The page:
The base of power has to be preserved. The methods to be employed can vary from one family to another depending on the adversary.
They might include displays of wealth and opulence, superior manners assented to by subservient behaviour, violent instincts coupled
with the will to kill, and even acts of generosity, fairness, belligerence and intimidation. The main purpose is to let the opposite party
know or realise that this family has all it takes to be respected, obeyed, served - and died for (or against). The core of it all is
manipulation. This is the central theme of the simple trick above.
Say something like, "I'm gonna make him an offer he can't refuse."
Film poster art by Laurent Durieux, soundtrack album produced by Tom Mack.
It has been successfully argued that no film has had as much impact on cinema as Francis Ford Coppola's The Godfather. The 1972
powerhouse not only defined the entire subsequent genre of mob-related films, but remains a brutally memorable exhibit of
dramatic storytelling at its most compelling. The adaptation of Mario Puzo's best-selling and controversial novel, accomplished by
Coppola and the author himself, was so encapsulating that it warranted every minute of its nearly three-hour running time, leaving
enough room for the longer plot of the second film to expand even further upon the same characters.
The story of the now famous trilogy of films follows the progression of the original New York mafia families in their efforts to survive
and adapt in the times from the 1900's to the 1990's, the first two films tackling the initial threat posed by the introduction of the
drug trade into the traditional operations of these bases of power. The trilogy ultimately defines itself as the story of Michael Corleone,
desperate to retain the Sicilian traditions of his father while moving the family forward into these new, more global avenues of wealth.
His ultimate failure, foreshadowed in his ascension in The Godfather and progressively more shocking in the endings of the two sequels,
guides the music of these films to a similarly depressing end. Like the films, the work of Nino Rota and Carmine Coppola for the
soundtracks is engrained in the memory of the mainstream, defining the sound of mafia music much like the characters. If you boil
down the plot elements of The Godfather to their most basic ingredients, they would be tradition, love, and fear. Rota's score for the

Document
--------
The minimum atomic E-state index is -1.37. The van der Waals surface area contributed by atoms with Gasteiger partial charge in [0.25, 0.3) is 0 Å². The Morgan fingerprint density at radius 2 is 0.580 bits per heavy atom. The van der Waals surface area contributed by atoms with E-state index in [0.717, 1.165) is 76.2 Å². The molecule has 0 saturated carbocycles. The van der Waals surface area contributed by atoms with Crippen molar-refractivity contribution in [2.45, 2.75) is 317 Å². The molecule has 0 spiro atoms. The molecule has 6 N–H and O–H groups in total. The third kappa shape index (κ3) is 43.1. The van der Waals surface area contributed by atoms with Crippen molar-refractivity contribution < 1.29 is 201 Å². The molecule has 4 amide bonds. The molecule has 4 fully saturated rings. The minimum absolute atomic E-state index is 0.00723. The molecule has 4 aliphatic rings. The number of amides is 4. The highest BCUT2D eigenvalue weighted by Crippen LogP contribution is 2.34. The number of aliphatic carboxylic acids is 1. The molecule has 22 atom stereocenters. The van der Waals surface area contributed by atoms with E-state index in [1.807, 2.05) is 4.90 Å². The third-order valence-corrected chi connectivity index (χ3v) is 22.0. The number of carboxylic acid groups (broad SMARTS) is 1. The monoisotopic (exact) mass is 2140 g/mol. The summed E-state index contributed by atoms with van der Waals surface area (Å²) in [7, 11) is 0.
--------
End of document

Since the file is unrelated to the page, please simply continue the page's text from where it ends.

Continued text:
film perfectly embodies these three aspects of the story.
follow. The role of original score in The Godfather was held to a minimum by the director, limiting the amount of development that
Rota could explore with his themes.
The style of Rota's work was important in merging the sonic sensibilities of Sicily and America, incorporating the flair of solo
instrumentation native to the former region with the larger, symphonic tone of the latter. The scenes directly connecting the plot to
Sicily are served with a mandolin, accordion, and acoustic bass, sometimes aided by sentimental strings. Solo trumpet performances are
the bridge between the folk elements of the past and that choral and orchestral development that dominates the score by its conclusion.
There are fewer fully symphonic expressions of grandeur in The Godfather than The Godfather Part II, the latter addressing the
romanticism of Vito Corleone's immigration and ascension with a more verbose orchestral heart. Rota uses the entirety of The Godfather
to slowly add layers to his themes until the final cue, reflecting the fearful discovery by Michael Corleone's wife, Kay, of her husband's
own ascension, reprises all three of the score's major themes with fully realized, almost religious gravity. Filmtracks, The Godfather
(A) Main Title (The Godfather Waltz) - I Have But One Heart - The Pickup - Connie's Wedding - The Halls of Fear - Sicilian Pastorale
(B) Love Theme from The Godfather - The Godfather Waltz - Apollonia - The New Godfather - The Baptism - The Godfather Finale